German health minister urges stepped-up COVID-19 measures

Federal Minister of Health Karl Lauterbach speaks at a press conference in Berlin, Germany.
Federal Minister of Health Karl Lauterbach explains Germany’s current COVID-19 situation and the government’s new campaign to protect against the virus.
(Michael Kappeler / dpa via Associated Press)

Germany’s health minister on Friday urged the country’s 16 states to consider stepping up their measures against the coronavirus amid a rise in new cases.

Health Minister Karl Lauterbach said he favors requiring mask-wearing indoors, a measure that has largely faded in Germany except on public transportation, in medical facilities and care homes.

“The direction we’re going in isn’t a good one,” Lauterbach told reporters in Berlin.

He added that it would be better for states to impose limited restrictions now than stricter ones later. “The sooner we step on the brake, the better it will be,” he said.


German authorities registered over 114,000 newly confirmed cases in the past 24 hours, and 165 COVID-related deaths. The number of newly confirmed cases per 100,000 inhabitants over a seven-day period stood at 760, compared with 695 a week earlier.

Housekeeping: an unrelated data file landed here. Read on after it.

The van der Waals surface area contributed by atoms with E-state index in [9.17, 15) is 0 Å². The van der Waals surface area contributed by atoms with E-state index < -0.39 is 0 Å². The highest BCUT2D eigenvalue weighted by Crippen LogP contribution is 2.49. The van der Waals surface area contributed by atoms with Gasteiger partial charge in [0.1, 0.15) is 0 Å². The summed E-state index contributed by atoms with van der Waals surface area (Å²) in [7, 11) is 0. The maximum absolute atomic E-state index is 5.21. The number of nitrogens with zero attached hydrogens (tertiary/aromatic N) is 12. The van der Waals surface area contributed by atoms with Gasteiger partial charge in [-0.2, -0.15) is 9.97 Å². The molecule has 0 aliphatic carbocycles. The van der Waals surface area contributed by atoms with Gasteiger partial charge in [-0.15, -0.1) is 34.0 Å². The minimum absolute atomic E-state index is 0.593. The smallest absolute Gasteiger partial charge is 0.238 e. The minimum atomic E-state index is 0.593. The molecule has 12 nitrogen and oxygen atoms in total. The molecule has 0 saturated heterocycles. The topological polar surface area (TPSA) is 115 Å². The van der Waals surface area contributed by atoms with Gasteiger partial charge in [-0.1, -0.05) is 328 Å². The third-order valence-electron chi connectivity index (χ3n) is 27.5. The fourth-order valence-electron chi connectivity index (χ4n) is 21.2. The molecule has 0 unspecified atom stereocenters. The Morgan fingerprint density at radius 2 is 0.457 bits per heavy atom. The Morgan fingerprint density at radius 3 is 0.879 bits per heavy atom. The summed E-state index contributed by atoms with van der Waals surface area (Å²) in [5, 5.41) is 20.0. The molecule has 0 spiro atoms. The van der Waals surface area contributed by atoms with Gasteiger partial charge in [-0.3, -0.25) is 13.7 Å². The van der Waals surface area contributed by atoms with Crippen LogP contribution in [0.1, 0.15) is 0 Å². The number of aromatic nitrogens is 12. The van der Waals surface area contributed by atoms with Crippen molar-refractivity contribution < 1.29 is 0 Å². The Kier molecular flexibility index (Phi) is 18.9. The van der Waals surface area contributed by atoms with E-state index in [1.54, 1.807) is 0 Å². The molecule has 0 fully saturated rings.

Lauterbach said the actual number of cases could be three to four times higher, as many positive results with rapid tests are never reported to authorities.

Los Angeles County health experts are carefully watching a rise in coronavirus cases in Britain, France, Germany and Italy as a potential predictor for trending cases in the United States.

Oct. 14, 2022

A rise in cases in Bavaria has been linked to the recent Oktoberfest, which draws hundreds of thousands of visitors every year.

Lauterbach said more could have been done to limit the spread of the virus at the beer festival in Munich, such as offering or mandating on-site testing for visitors.

The Health Ministry launched a new nearly 33 million-euro ($32 million) advertising campaign Friday, using 84 case studies of real people affected by COVID-19 to encourage vaccinations.

Lauterbach said getting the shot remains an important way of protecting recipients and others. The risk of death for people over 60 drops by 90% if they get a fourth shot, he said.